U.S. Senators today reached a deal on legislation addressing human trafficking. Passage of the "Justice for Victims of Trafficking Act" (JVTA)—along with a vote on the confirmation of attorney general nominee Loretta Lynch—had been delayed for several weeks due to a partisan dispute over abortion funding for trafficking victims.
CBS News explains the complicated compromise, which ultimately does not allow funds allocated under the bill to go toward abortions:
The bill was held up earlier this year over a provision that would block money in a new victims' fund from paying for abortions. The provision goes further than similar anti-abortion clauses that Republicans have added to past laws, Democrats argued. Typically, the restriction against using funds for abortions (referred to as the "Hyde amendment") has been applied only to taxpayer funds. In this case, however, the rule would apply to the victims' fund, even though it will be financed by fees paid by sex criminals.
A group of bipartisan lawmakers found a compromise, while keeping the abortion restrictions in place for the new fund. Money collected from sex criminals will be used for services like legal aid, while victims' health services will be funded by taxpayer money (and thus cannot be used for abortions).
Senators are slated to actually vote on the trafficking bill tomorrow. But even with the abortion issue settled, there's still a chance that political maneuvering could doom the legislation, according to Politico. Senate Minority Leader Harry Reid (D-Nev.) warned that Democrats would block the bill if Republicans force a vote on controversial amendments concerning immigration and other issues.
… the list of potential amendments include several immigration-related measures, such as one from Sen. David Vitter (R-La.) meant to revoke birthright citizenship to those born in the United States but with a parent who is not a U.S. citizen, a member of the military, or a holder of a green card.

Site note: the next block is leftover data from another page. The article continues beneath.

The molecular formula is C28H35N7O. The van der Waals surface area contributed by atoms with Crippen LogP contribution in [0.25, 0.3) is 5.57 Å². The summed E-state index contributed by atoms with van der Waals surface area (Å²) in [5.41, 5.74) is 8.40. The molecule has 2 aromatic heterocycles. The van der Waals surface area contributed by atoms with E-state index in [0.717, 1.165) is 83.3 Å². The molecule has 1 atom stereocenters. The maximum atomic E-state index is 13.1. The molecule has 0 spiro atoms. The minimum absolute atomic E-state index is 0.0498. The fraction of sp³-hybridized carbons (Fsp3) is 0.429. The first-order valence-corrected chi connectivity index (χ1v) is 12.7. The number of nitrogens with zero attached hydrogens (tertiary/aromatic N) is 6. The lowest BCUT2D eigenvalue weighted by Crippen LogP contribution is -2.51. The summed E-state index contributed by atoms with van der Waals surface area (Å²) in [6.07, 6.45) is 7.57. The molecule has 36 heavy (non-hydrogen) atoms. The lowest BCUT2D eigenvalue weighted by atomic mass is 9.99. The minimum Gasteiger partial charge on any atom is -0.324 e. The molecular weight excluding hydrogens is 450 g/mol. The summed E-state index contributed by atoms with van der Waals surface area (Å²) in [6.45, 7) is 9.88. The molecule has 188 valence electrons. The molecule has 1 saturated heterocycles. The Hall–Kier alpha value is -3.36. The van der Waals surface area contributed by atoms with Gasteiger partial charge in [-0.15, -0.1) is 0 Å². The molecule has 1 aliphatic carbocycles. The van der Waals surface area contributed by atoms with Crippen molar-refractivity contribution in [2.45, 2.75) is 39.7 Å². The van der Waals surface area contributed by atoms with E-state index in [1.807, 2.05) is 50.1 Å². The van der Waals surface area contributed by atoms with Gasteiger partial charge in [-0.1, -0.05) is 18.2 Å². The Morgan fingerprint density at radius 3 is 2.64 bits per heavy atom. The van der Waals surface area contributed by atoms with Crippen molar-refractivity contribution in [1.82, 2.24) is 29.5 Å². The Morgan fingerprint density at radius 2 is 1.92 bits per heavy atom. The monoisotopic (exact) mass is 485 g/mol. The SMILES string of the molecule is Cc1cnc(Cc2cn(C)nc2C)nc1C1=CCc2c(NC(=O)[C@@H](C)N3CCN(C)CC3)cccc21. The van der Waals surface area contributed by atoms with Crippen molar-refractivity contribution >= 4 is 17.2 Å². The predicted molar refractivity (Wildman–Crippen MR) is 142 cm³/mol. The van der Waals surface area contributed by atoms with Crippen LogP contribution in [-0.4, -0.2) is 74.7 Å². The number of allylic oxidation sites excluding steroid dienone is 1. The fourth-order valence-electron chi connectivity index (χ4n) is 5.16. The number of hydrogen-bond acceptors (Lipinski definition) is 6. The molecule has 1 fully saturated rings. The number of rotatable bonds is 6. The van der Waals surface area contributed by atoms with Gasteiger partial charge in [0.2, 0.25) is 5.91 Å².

Meanwhile, Sen. Jim Inhofe (R-Okla.) has two immigration-related proposals: one that allows for indefinite detention of certain immigrants who are in deportation proceedings, and another that would expedite removal of unaccompanied migrant children who come from countries other than Mexico or Canada — a provision in another trafficking law from 2008 that was at the heart of the debate over last summer's border crisis.
As an exercise in Congressional dysfunction, this human trafficking bill has been superb. But (as I've mentioned previously), this is one of those cases where gridlock is probably our best hope. From the kinds of projects the bill would fund to the new powers it would bestow on federal agents and the new criminal penalties it would create (for sex buyers), everything in the JVTA is oriented toward a punitive, tough-on-crime approach that ignores important realities about sex work, migration, and trafficking. The tactics it supports have proven remarkably useful for prosecuting ordinary prostitution, vice, and poverty while all but ignoring strategies that many victims and advocates claim would matter most.